Speech for the Launch of Census 2011
Head of Statistics South Africa, Statistics SA staff, MECs, DDGs, HODs, councillors, members of the public sector and the public, and members of the media.
I would like to thank Stats SA for inviting me to speak to you this morning, at the Western Cape launch of Census 2011.
We also welcome the Western Cape Statistics office's strengthening of its partnership with the office of the Premier and the Department of Social Development, to highlight the importance of Census 2011.
I understand we also have a delegation from China here?
To give you an idea of what a Chinese census entails - earlier this month more than six million census workers spent 10 days conducting the first census in a decade of China's estimated 1.3 billion people.
Ours should be a lot easier.
A special thanks to all the statisticians here today for the incredible work you are doing at ground level in our province and country.
The work you are doing has a direct impact on service delivery for our people at the grassroots level.
Statistics are important for planning and for budgeting.
How can you address poverty without stats?
How can you address unemployment without stats?
How can you address housing and infrastructure development without stats?
We must make sure that Government actually uses statistics and does not plan in a vacuum, without setting specific targets that are based on statistics.
If you cannot measure accurately then you will not be able to manage the fair distribution of resources and delivery of services.
Particularly in a province like the Western Cape this is crucial because we have a history of competition for scarce resources amongst the poor.
To address poverty effectively we must use targeted interventions that can be measured, and consult the poor people about their own development.
It is therefore crucial that we mobilise the whole population to come forward and be counted, so that the results of Census 2011 can be used as a tool to improve service delivery.
Leading up to the Census we are going to have to keep reminding every person that resides in our province that their inclusion is absolutely crucial for Government and indeed for their own wellbeing.
During the next few months until October 2011 we must use all the time and resources available to us to embark on a massive publicity campaign to encourage citizens to participate in the census.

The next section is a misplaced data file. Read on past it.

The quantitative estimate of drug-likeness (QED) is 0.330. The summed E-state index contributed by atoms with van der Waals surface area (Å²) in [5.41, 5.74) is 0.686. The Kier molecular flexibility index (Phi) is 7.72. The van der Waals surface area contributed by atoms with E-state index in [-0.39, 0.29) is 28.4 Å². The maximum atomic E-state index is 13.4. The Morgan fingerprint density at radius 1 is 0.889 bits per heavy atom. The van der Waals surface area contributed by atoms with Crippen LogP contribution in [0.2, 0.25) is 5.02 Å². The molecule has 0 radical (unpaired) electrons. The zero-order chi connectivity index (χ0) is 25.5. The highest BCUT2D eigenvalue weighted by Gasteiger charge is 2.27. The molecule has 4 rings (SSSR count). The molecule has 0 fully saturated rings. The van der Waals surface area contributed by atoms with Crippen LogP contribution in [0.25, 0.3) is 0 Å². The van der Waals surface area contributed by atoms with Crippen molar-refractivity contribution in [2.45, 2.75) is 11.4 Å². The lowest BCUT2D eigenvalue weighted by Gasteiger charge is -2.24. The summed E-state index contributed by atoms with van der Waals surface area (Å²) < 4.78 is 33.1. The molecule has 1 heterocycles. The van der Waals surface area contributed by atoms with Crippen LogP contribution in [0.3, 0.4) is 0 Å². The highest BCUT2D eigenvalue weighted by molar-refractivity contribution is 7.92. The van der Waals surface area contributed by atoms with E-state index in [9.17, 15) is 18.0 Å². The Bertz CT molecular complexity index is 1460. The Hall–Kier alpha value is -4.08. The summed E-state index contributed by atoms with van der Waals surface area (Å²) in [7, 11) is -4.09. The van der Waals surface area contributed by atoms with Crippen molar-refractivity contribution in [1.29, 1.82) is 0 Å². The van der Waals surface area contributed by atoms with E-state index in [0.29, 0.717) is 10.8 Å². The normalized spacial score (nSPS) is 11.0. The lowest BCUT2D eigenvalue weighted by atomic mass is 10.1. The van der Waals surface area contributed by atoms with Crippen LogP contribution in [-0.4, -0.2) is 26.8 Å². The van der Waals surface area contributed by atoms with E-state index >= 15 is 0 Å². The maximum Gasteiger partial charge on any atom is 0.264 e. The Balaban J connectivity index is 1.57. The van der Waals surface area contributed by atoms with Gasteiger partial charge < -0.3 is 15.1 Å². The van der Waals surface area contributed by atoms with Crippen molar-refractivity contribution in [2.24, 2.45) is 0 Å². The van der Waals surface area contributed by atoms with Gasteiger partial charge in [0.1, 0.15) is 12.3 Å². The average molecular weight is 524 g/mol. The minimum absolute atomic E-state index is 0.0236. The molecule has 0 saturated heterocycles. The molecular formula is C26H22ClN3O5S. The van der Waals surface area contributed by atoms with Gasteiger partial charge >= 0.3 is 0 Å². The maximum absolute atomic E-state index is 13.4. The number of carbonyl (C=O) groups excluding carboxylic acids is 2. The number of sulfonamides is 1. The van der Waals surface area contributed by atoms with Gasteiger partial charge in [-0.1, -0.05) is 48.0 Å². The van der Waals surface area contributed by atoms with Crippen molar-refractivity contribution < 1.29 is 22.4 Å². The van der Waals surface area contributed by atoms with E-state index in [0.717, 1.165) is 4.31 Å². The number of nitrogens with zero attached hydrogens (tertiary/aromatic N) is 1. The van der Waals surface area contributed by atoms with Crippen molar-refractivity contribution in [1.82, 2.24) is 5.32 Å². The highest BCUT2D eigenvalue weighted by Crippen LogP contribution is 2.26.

We must target the huge numbers of young people in their 20s and 30s to ensure that Government programmes for the youth, especially those that relate to job creation and the fight against HIV and Aids can be effective.
Those residents of gated communities that normally exclude themselves from the count must also be educated about the value and the importance of an accurate census, for all citizens of the province.
We must strive to change our position as the second most undercounted province after Gauteng.
This undercounting in our province leads to the Western Cape Government receiving far less resources than are actually needed to develop our province.
The publicity campaign must educate all residents that when the Census is completed it will not be possible to identify any individual from the resultant database.
So the information you give will remain confidential, as required by the Statistics Act.
The more accurate this Census is the better equipped we will be to bridge the urban/rural divide.
After the Census we will have accurate data for the formulation of policy as well as implementation, monitoring and evaluation.
I would also like to take this opportunity to applaud Stats SA not only for its very high standards, but also for its move to set up an African Stats Institute to train local and foreign statisticians.
On the eve of the Young African Statisticians Conference in Pretoria in 2008, Statistician-General Pali Lehohla hit the nail on the head when he said, and I quote,
"There are too few South Africans who love statistics or have a passion for it. Central to the road map [to overcoming these challenges] is the role of Africa's young statisticians, whose intellect and ability are key to overcoming many of the technological and measurement issues in Africa."
So this is about more than just South Africa because any national planning must also consider regional development and beyond.
I would like to end off with a quote this morning that I think explains in a nutshell, what is required from all of us.
George Bernard Shaw once said, and I quote,
'It is the mark of a truly intelligent person to be moved by statistics.'
Keep up the good work.
I thank you.